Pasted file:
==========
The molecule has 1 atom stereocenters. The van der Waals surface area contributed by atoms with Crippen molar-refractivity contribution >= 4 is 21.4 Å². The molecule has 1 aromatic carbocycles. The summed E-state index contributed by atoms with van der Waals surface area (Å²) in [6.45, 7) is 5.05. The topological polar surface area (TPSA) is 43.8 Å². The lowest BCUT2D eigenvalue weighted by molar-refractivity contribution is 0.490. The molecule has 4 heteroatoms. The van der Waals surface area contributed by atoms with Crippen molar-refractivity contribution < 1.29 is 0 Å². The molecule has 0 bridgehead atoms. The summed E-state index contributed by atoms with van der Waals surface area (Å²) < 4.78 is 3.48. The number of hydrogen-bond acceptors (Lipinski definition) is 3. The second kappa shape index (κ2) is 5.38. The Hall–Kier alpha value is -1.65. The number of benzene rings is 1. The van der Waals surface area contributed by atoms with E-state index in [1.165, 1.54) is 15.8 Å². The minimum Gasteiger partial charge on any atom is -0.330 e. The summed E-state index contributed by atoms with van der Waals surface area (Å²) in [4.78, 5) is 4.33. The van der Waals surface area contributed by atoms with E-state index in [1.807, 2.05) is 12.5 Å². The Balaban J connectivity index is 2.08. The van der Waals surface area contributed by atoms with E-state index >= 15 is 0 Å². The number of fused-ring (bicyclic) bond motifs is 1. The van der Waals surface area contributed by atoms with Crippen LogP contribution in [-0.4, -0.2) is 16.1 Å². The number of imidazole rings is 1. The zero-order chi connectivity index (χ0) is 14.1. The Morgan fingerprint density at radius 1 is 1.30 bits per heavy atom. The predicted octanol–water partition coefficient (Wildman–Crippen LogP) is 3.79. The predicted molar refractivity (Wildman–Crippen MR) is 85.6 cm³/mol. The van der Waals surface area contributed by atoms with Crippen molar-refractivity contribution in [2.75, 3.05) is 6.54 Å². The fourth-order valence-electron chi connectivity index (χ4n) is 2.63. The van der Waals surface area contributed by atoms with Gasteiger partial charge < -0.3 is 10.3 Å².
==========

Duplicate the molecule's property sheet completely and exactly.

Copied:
The molecule has 1 atom stereocenters. The van der Waals surface area contributed by atoms with Crippen molar-refractivity contribution >= 4 is 21.4 Å². The molecule has 1 aromatic carbocycles. The summed E-state index contributed by atoms with van der Waals surface area (Å²) in [6.45, 7) is 5.05. The topological polar surface area (TPSA) is 43.8 Å². The lowest BCUT2D eigenvalue weighted by molar-refractivity contribution is 0.490. The molecule has 4 heteroatoms. The van der Waals surface area contributed by atoms with Crippen molar-refractivity contribution < 1.29 is 0 Å². The molecule has 0 bridgehead atoms. The summed E-state index contributed by atoms with van der Waals surface area (Å²) < 4.78 is 3.48. The number of hydrogen-bond acceptors (Lipinski definition) is 3. The second kappa shape index (κ2) is 5.38. The Hall–Kier alpha value is -1.65. The number of benzene rings is 1. The van der Waals surface area contributed by atoms with E-state index in [1.165, 1.54) is 15.8 Å². The minimum Gasteiger partial charge on any atom is -0.330 e. The summed E-state index contributed by atoms with van der Waals surface area (Å²) in [4.78, 5) is 4.33. The van der Waals surface area contributed by atoms with E-state index in [1.807, 2.05) is 12.5 Å². The Balaban J connectivity index is 2.08. The van der Waals surface area contributed by atoms with E-state index >= 15 is 0 Å². The number of fused-ring (bicyclic) bond motifs is 1. The van der Waals surface area contributed by atoms with Crippen LogP contribution in [-0.4, -0.2) is 16.1 Å². The number of imidazole rings is 1. The zero-order chi connectivity index (χ0) is 14.1. The Morgan fingerprint density at radius 1 is 1.30 bits per heavy atom. The predicted octanol–water partition coefficient (Wildman–Crippen LogP) is 3.79. The predicted molar refractivity (Wildman–Crippen MR) is 85.6 cm³/mol. The van der Waals surface area contributed by atoms with Crippen molar-refractivity contribution in [2.75, 3.05) is 6.54 Å². The fourth-order valence-electron chi connectivity index (χ4n) is 2.63. The van der Waals surface area contributed by atoms with Gasteiger partial charge < -0.3 is 10.3 Å².